The Isles and Pittsburgh Penguins will meet in the playoffs for the fourth time, and if the first three games were any indication, we were in for a remarkable two weeks of hockey. For the second time in three years, the New York Islanders terminated Pittsburgh Penguins studs Sidney Crosby and Evgeni Malkin, scored critical goals, and advanced to the second round of the playoffs.

Islanders shut down Penguins team
New York Islanders

Brock Nelson scored twice in New York’s three-goal second period, and the Islanders managed to beat Pittsburgh 5-3 in Game 6 on Wednesday night, advancing to the second round against Boston.

“This is a special place, a special group,” Nelson said. “Everybody wants to go out there and win and compete for a Stanley Cup and raise it, so to be seeing some progress and getting close, it’s awesome. It’s fun.”

Islanders shut down Penguins game
Pittsburgh Penguins

Brief History:

1975 Quarter-Finals: 

After beating the Rangers in OT on JP Parise’s goal, the Isles lose the next three games to Pittsburgh. In fact, the Penguins lead 3-0 in all three games and never trailed. The Isles, on the other hand, flipped the tables and completed the epic comeback in seven games. Ed Westfall’s third-period goal was the Islanders’ sole goal in Game 7.

1982 Patrick Division Semi-Finals: 

The two-time champion Islanders (who had a 15-game winning run in the season opener) were big favorites and thrashed the Penguins 8-1 and 7-2 in Games 1 and 2.

1993 Patrick Division Final: 

The two-time champion Penguins (who had a 17-game win streak in the regular season thanks to OT) were big favorites, especially with the Islanders missing Pierre Turgeon due to Dale Hunter’s hit from behind. After falling behind 1-0 in game one, the Isles recovered for a 3-2 victory, but Penguins victories in games two and three gave Pittsburgh the series lead.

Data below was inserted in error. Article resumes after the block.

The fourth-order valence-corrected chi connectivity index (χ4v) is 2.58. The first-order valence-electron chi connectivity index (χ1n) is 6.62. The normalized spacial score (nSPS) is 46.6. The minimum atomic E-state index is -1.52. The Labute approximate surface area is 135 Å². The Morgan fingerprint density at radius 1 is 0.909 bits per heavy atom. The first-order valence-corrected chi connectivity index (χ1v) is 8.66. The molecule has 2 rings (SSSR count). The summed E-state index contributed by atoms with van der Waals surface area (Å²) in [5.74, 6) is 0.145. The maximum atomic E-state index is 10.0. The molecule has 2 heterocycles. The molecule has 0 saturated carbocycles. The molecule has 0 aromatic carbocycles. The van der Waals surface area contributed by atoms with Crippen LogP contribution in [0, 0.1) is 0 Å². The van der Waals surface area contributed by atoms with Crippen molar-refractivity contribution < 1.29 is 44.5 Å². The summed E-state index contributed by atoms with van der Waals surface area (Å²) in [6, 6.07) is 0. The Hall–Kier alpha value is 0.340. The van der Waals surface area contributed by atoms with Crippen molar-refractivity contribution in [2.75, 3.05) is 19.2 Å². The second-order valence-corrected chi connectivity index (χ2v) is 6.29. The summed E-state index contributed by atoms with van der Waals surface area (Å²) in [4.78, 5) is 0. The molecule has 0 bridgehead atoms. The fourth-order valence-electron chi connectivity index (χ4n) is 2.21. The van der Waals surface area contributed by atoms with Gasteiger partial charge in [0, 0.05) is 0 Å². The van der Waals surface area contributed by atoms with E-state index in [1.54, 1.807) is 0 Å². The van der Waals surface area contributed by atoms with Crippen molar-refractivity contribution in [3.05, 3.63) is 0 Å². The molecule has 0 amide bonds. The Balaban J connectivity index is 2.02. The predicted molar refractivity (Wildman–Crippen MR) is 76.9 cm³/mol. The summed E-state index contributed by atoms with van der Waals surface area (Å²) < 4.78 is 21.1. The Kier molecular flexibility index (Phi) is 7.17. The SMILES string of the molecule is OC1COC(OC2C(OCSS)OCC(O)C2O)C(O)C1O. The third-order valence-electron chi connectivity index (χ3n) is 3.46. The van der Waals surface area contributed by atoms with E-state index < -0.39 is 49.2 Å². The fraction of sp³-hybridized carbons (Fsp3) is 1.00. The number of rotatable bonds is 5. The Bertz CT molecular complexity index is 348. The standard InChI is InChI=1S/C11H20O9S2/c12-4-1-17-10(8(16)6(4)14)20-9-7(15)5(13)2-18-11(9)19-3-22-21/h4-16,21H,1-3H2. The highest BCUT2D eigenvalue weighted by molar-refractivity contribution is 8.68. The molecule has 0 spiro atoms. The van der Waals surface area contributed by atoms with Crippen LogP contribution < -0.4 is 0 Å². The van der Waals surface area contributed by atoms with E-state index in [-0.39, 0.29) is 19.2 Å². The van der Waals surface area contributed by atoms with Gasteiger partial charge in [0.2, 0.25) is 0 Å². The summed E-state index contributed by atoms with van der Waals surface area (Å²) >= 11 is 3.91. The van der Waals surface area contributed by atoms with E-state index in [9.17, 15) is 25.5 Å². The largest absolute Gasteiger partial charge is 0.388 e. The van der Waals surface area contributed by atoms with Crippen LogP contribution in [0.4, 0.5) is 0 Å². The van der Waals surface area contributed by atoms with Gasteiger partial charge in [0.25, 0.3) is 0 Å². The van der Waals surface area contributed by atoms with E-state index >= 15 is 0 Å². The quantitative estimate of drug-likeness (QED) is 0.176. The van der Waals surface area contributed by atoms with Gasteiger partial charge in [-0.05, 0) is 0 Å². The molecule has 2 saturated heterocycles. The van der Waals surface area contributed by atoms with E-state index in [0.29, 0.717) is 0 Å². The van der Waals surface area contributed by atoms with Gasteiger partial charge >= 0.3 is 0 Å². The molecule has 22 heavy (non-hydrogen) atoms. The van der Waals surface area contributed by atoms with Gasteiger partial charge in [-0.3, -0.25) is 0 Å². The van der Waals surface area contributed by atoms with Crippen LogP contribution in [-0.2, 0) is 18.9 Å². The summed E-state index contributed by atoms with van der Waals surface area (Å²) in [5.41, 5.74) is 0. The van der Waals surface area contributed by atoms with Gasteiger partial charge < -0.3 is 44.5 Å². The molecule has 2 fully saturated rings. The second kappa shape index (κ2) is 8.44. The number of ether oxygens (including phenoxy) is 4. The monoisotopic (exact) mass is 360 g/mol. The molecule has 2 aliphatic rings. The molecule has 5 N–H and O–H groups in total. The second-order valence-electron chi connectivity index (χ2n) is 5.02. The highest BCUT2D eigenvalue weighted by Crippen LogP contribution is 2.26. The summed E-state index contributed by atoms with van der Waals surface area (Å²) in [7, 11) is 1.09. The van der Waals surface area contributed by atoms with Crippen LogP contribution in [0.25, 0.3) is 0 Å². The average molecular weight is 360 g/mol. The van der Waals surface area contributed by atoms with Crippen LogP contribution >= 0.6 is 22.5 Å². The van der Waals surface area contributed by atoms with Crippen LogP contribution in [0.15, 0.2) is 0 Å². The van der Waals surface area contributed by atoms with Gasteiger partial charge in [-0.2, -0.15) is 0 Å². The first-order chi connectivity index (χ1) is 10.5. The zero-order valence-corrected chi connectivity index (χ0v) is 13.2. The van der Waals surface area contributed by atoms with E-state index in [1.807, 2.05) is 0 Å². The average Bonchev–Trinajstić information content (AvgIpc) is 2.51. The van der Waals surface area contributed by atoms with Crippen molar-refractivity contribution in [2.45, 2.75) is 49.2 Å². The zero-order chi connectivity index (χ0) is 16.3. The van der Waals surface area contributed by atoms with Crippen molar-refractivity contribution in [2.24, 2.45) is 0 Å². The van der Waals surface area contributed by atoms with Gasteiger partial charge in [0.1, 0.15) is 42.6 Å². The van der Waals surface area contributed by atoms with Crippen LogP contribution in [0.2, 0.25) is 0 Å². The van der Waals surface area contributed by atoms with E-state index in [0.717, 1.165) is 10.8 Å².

The rivalry between the New York Islanders and the Pittsburgh Penguins stretches back to 1975 when the third-year Islanders rallied from a 3-0 deficit to defeat the Penguins in the second round of the playoffs and has since become a sports trivia classic.

The rivalry has recently become considerably more one-sided, with the Penguins habitually utilizing the Islanders as their own personal in-division punching bag (seriously, they built a statue about it). Even when Pittsburgh went bankrupt for the second (or third? fourth?) time in the early and mid-2000s, the average Islanders were never good enough to take advantage of them.

I’m sure that at the end of this playoff series, both Islanders and Penguins supporters will have a fresh set of grievances to deal with for the next several years. I just hope we can all maintain our sense of humor in the face of them.

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